Thursday, November 16, 2006

Kicking around ideas

There seems to be room for some common ground in the idea that women ought to be afforded some sort of counseling, information, consultation, what-have-you, prior to an abortion, to ensure that she really does know the risks, that she isn't being pushed or coerced, that she really does know the resources that are available to her in her community.

Some folks lean toward the responsibility for this lying on the abortion facility. Others indicate that this isn't their job, that they're the providers of a surgical service that's already been chosen. But what other surgery allows self-referral?

So I'm gonna toss out a few ideas.

1. David Reardon proposed an idea I like: A designated entity -- maybe public health officials, which I believe was the people Reardon suggested, though I think a reference librarian could do the job -- would maintain date-stamped information about abortion risks, and fetal development, and what resources are available to the woman in her community. It would be up to each abortion practitioner which information to share with a patient, but if she was dissatisfied afterward, and the time-stamped information was not shared with her in the consult, the practitioner is open to a lawsuit for having fallen short on informed consent.

2. The fairly standard "informed consent," which has its problems because the information tends to be gathered by those who favor birth, and when clinic staff offer it to the women (I get this from NAF tapes), the woman is told something like, "I'm required by law to offer you this packet of lies and misinformation designed to try to frighten, intimidate, and shame you. If you want it, sign here. If you don't, sign here." But there could be ways around that.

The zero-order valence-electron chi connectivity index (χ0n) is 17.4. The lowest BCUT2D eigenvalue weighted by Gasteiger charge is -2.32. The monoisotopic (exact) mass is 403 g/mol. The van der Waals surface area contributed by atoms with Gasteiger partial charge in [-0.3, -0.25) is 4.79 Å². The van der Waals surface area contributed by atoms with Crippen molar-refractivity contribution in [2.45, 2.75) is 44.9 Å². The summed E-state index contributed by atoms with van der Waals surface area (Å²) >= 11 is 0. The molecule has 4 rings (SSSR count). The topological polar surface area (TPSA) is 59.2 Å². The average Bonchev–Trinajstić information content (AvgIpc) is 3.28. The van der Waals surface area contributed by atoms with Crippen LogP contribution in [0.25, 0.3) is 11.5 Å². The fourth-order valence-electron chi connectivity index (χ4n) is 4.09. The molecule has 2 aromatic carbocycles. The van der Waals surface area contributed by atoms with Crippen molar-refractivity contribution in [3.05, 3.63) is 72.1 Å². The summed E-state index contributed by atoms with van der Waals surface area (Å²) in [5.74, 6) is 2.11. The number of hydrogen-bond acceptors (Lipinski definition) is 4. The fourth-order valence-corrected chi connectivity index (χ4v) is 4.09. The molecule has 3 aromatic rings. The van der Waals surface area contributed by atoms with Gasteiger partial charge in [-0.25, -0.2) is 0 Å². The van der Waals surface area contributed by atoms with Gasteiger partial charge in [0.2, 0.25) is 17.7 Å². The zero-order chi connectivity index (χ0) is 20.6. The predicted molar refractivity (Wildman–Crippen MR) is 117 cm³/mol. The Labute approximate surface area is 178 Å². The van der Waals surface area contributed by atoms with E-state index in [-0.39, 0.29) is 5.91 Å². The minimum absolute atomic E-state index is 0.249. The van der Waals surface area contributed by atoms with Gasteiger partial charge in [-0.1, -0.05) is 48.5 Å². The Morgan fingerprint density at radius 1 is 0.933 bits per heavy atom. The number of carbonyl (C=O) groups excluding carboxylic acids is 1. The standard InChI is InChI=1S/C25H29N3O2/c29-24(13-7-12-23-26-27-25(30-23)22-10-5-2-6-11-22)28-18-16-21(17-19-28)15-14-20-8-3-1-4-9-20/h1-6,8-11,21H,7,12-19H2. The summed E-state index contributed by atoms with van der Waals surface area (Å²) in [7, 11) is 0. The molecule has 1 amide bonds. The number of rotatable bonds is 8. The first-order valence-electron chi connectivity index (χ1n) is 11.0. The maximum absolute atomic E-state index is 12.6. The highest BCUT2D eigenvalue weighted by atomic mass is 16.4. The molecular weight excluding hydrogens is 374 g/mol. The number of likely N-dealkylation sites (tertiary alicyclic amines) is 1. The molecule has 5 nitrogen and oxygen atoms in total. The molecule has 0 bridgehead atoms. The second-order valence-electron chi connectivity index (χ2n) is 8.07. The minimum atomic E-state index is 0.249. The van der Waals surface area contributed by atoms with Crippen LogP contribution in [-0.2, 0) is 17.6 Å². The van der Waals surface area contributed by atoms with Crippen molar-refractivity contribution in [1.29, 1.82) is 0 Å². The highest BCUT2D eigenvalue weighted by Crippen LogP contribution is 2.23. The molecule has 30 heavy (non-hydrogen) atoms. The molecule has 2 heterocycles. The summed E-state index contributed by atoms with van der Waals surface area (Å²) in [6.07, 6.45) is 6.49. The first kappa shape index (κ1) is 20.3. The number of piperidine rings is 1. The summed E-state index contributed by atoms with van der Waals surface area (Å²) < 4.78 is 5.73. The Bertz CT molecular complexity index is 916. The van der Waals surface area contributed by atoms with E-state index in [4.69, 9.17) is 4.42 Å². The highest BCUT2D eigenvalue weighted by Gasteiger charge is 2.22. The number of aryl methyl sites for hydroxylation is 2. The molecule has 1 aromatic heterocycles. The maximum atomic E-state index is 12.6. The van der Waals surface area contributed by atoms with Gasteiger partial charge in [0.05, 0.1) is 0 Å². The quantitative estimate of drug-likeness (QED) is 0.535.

3. Abortions being done by referral only, and the referring physician is responsible for the informed consent.

4. Abortions being done by referral, but the referral can be from any approved counseling entity, which can be a Planned Parenthood, social worker, physician, nurse-practitioner, or other professional.

5. Abortions can only be done if the clinic has some documentation that the woman has visited a doctor, social worker, PP, CPC, etc.

I'm just tossing up ideas here. I'm not particularly enamored of any of them, other than that I like Reardon's idea because it puts the enforcement in the women's hands. But the drawback is that the woman has to realize that she had that redress.

Anybody? The field is open.

No comments: